“What is a battery?” A battery is a device that creates electric energy through the
conversion of chemical energy. “How?” Through oxidation-reduction reactions,
that’s how! “What’s that?” An oxidation-reduction reaction (also known as a redox
reaction) is a reaction in which electrons are passed from one object to
1 Although we commonly refer to these power-packs as batteries, the more scientifically
appropriate terms for these electrochemical units would be the
cell. 3 “Why?” In the
chemistry world, a cell is defined as the most generic unit of electrochemistry
that takes chemical energy and transforms it into electrical energy. Sounds a
lot like a battery, doesn’t it? Batteries are typically comprised of at least
one or more electrochemical cells that are electrically linked and assorted in
a parallel fashion in order to supply the necessary functional voltage and
Every battery is
composed of 3 major parts: The anode (negative electrode), the cathode
(positive electrode) and the electrolyte.
2 An electrode is a type of
conductor, through which electricity will enter or leave an object.
Electricity travels or flows through a circuit. The anode relinquishes its
electrons to the external circuit, making it the reducing agent.
is the one that gets oxidized during the electrochemical reaction. The cathode accepts
the electrons from the external circuit, making it the oxidizing agent.
It gets reduced during the electrochemical reaction. The electrolyte (usually a
liquid) serves as the medium in which electrical charge flows between the
cathode and anode.
electrochemical cells are distinguished as either primary cells or secondary
cells. Primary cells are batteries that do not readily or efficiently recharge.
In primary cells, the electrochemical
reaction that takes places in them is an irreversible process, meaning that the
active material cannot be restored to its original state.
of their inability to recharge, these batteries are good for only one time use
and are disposed of thereafter.
3 Primary cells are thus deemed as
handy and low-cost batteries. An example of an everyday primary cell is an Alkaline
Battery (there are also rechargeable alkaline batteries, but we will only
discuss the non-rechargeable ones!).
are batteries that have the ability to recharge to its original state after
being used. Just as in primary cells, secondary cells produce current (the rate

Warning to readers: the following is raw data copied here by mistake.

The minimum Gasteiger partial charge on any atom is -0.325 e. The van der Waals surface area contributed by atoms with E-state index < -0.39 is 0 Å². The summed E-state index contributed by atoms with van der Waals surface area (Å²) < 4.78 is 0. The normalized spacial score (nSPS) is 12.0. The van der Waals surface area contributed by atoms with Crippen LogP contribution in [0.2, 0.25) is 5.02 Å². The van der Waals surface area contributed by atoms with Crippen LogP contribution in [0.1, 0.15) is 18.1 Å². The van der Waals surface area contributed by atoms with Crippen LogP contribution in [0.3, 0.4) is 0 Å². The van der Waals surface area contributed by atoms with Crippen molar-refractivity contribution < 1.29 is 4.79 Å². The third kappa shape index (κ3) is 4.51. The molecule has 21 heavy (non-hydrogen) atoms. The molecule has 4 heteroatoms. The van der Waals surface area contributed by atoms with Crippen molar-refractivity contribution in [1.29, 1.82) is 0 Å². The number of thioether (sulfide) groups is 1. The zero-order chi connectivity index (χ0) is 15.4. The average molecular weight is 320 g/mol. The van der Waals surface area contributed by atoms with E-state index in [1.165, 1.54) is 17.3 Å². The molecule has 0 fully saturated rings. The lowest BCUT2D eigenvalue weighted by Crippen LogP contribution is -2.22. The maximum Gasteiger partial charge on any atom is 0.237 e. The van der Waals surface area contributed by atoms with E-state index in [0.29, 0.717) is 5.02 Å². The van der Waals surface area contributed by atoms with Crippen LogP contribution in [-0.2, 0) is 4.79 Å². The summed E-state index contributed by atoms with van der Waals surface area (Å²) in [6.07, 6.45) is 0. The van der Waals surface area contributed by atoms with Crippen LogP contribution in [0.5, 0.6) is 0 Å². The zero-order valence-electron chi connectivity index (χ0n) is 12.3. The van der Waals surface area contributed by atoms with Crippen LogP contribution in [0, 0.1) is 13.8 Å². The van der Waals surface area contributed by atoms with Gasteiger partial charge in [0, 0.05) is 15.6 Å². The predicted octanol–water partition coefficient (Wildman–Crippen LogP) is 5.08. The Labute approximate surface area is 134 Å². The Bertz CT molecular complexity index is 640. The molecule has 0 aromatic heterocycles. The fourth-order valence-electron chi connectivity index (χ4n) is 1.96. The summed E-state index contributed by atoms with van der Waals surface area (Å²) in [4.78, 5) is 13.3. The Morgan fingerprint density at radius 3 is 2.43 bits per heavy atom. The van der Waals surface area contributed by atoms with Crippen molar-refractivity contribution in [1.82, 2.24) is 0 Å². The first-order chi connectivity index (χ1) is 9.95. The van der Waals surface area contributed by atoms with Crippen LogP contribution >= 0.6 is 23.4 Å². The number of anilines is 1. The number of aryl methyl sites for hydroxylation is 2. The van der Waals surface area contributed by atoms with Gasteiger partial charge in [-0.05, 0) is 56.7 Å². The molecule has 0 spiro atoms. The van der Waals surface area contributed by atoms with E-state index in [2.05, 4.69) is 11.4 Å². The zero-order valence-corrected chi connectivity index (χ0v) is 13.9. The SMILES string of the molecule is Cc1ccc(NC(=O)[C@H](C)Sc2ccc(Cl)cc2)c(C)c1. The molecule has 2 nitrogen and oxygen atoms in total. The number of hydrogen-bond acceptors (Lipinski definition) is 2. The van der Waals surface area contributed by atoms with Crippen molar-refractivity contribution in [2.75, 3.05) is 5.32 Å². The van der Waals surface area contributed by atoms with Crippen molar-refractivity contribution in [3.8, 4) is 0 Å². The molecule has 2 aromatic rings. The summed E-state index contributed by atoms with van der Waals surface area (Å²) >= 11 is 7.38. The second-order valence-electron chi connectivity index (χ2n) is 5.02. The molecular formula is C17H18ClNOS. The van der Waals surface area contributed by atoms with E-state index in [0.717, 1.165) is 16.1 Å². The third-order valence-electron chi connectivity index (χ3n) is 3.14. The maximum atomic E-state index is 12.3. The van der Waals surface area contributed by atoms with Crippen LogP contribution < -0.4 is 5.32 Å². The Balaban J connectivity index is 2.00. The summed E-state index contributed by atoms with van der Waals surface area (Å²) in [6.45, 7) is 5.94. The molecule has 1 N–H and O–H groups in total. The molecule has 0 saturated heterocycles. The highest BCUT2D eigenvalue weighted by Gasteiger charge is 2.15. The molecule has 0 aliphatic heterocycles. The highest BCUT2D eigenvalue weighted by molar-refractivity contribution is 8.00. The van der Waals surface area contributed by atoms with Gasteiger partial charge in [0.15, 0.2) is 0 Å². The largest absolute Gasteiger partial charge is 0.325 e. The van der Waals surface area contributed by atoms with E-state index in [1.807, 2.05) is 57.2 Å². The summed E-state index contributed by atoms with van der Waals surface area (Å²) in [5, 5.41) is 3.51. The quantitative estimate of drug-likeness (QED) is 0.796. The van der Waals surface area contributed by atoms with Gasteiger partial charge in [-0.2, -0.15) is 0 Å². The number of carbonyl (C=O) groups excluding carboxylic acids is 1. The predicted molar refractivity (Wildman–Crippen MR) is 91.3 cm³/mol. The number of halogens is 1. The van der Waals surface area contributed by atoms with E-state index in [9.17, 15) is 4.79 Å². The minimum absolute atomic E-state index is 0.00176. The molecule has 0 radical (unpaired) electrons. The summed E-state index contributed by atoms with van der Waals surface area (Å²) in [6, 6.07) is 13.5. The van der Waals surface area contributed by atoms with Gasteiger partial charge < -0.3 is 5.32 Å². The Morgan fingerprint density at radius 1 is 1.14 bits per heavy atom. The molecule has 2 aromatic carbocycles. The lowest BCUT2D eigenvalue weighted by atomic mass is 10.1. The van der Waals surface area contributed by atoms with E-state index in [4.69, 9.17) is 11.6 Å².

at which electrical charge passes through a circuit) in a similar fashion.
They undergo an electrochemical reaction via an anode, cathode, and electrolyte.
The difference, however, is that in a secondary cell, this process is
3 The cells are able to reverse the discharge flow of
electrons from the anode to the cathode when electrical energy is introduced,
thus replenishing the cell’s charge.
1 Lithium-ion batteries are one
of the most popular rechargeable batteries.
are a great example of primary cells. These batteries come in a variety of
forms, such as AA, AAA, D or C .
3 In this type of battery, zinc
powder is used to create the anode. This allows for more surface area which in
turn increases the current.
1 The cathode is constructed of manganese
dioxide. Aqueous potassium hydroxide is the electrolyte. Ions will flow from
the zinc powder to the manganese dioxide, which will also cause electrons to be
released from the electrode. These electrons will then gather inside the anode,
resulting in a difference of charges between the two electrodes. The half
a lithium ion battery, the lithium ions migrate back and forth from the anode
to the cathode.
2 These batteries are extremely popular in consumer
electronics. They contain one of the finest energy densities and experience a minor
loss of charge while not in use.
2 These batteries are becoming more
desired in electric vehicles, aerospace, and military uses. A carbonaceous sort
of material (typically graphite) is what makes up the anode.
carbonaceous material contains small regions in which lithium atoms and lithium
1 When the intercalation method begins, the lithium
migrates into the electrode.
2 Lithium moves out of the electrode
during the extraction process. When a battery is expending energy, the lithium
is removed from the anode and injected in the cathode.
2 A transition
metal oxide, CoO
2, which is what the cathode is composed of, can
also hold lithium ions. This metal has a high reactivity and therefore, a
non-aqueous electrolyte must be used.
1 When the battery is set to
recharge, the reverse reaction takes place. During the discharge of the
battery, half reactions are:
Anode (oxidation):Li(s) --> Li+(aq) + e-
Cathode (reduction):Li+(aq) + CoO2(s)
+ e- --> LiCoO2(s)
+ CoO2(s) -->